Fowey

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Fowey
Fowey, Town Quay - geograph.org.uk - 47111.jpg
Fowey, Town Quay
Cornwall UK mainland location map.svg
Red pog.svg
Fowey
Location within Cornwall
Population2,315 (United Kingdom Census 2011)
OS grid reference SX126516
Civil parish
  • Fowey
Unitary authority
Ceremonial county
Region
Country England
Sovereign state United Kingdom
Post town FOWEY
Postcode district PL23
Dialling code 01726
Police Devon and Cornwall
Fire Cornwall
Ambulance South Western
UK Parliament
List of places
UK
England
Cornwall
50°20′02″N4°37′59″W / 50.334°N 4.633°W / 50.334; -4.633 Coordinates: 50°20′02″N4°37′59″W / 50.334°N 4.633°W / 50.334; -4.633

Fowey ( /ˈfɔɪ/ ( Loudspeaker.svg listen ) FOY; Cornish : Fowydh, meaning 'Beech Trees' [1] ) is a port town and civil parish at the mouth of the River Fowey in south Cornwall, England, United Kingdom. The town has been in existence since well before the Norman invasion, with the local church first established some time in the 7th century; the estuary of the River Fowey forms a natural harbour which enabled the town to become an important trading centre. Privateers also made use of the sheltered harbourage. The Lostwithiel and Fowey Railway brought China clay here for export.

Contents

History

Early history

The Domesday Book survey at the end of the 11th century records manors at Penventinue and Trenant, and a priory was soon established nearby at Tywardreath. c.1300 the prior granted a charter to people living in Fowey itself. This medieval town ran from a north gate near Boddinick Passage to a south gate at what is now Lostwithiel Street; the town extended a little way up the hillside and was bounded on the other side by the river where merchants had their houses backing onto the waterfront. The natural harbour allowed trade to develop with Europe and local ship owners often hired their vessels to the king to support various wars, although the town also developed a reputation for piracy, as did many others at this time. A group of privateers known as the 'Fowey Gallants' were given licence to seize enemy vessels during the Hundred Years' War. In the 14th century the harbour was defended by 160 archers; after these were withdrawn, two blockhouses were built, one on each side of the harbour entrance. Despite these defences the town was attacked by Breton pirates in 1457. [2] Place House, by the church, was successfully defended against the French but subsequently strengthened. This building still exists, but much remodelled. A small castle was built on St Catherine's Point, the western side of the harbour entrance, around 1540. The defences proved their worth when a Dutch attack was beaten off in 1667. [3]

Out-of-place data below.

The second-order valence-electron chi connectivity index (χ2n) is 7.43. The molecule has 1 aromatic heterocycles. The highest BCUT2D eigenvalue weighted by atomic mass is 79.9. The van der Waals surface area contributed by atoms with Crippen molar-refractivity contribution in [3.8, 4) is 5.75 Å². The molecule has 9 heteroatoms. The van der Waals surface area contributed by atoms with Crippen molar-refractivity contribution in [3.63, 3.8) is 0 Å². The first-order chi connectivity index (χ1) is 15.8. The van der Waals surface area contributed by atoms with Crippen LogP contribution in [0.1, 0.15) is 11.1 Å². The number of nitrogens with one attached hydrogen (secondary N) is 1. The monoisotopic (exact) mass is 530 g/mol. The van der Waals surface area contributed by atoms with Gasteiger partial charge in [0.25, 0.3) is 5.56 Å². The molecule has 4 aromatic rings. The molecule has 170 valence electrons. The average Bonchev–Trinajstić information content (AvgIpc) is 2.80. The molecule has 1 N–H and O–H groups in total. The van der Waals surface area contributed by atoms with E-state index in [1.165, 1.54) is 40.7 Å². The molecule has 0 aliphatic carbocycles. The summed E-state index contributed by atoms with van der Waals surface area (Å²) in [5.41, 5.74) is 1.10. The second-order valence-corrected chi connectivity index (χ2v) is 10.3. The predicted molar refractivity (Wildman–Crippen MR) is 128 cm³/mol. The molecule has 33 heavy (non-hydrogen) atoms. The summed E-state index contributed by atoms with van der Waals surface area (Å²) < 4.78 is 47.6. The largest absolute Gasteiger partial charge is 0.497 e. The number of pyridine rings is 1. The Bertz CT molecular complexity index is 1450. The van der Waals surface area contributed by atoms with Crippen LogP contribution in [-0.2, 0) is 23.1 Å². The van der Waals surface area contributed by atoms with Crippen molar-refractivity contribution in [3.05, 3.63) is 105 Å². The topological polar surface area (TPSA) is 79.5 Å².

The people of Fowey generally sided with the Royalists during the English Civil War, but in 1644 the Earl of Essex brought a Parliamentarian army to Lostwithiel and occupied the peninsula around Fowey. In August, a Royalist army surrounded Essex's troops and King Charles I himself viewed Fowey from Hall Walk above Polruan, where he came close to being killed by a musket shot. On 31 August, the Parliamentarian cavalry forced their way through the Royalist lines and retreated towards Saltash, leaving the foot soldiers to be evacuated by sea from Fowey. Essex and some officers did indeed escape, but the majority of the force surrendered a few days later near Golant and were then marched to Poole, but most died before reaching there. [3]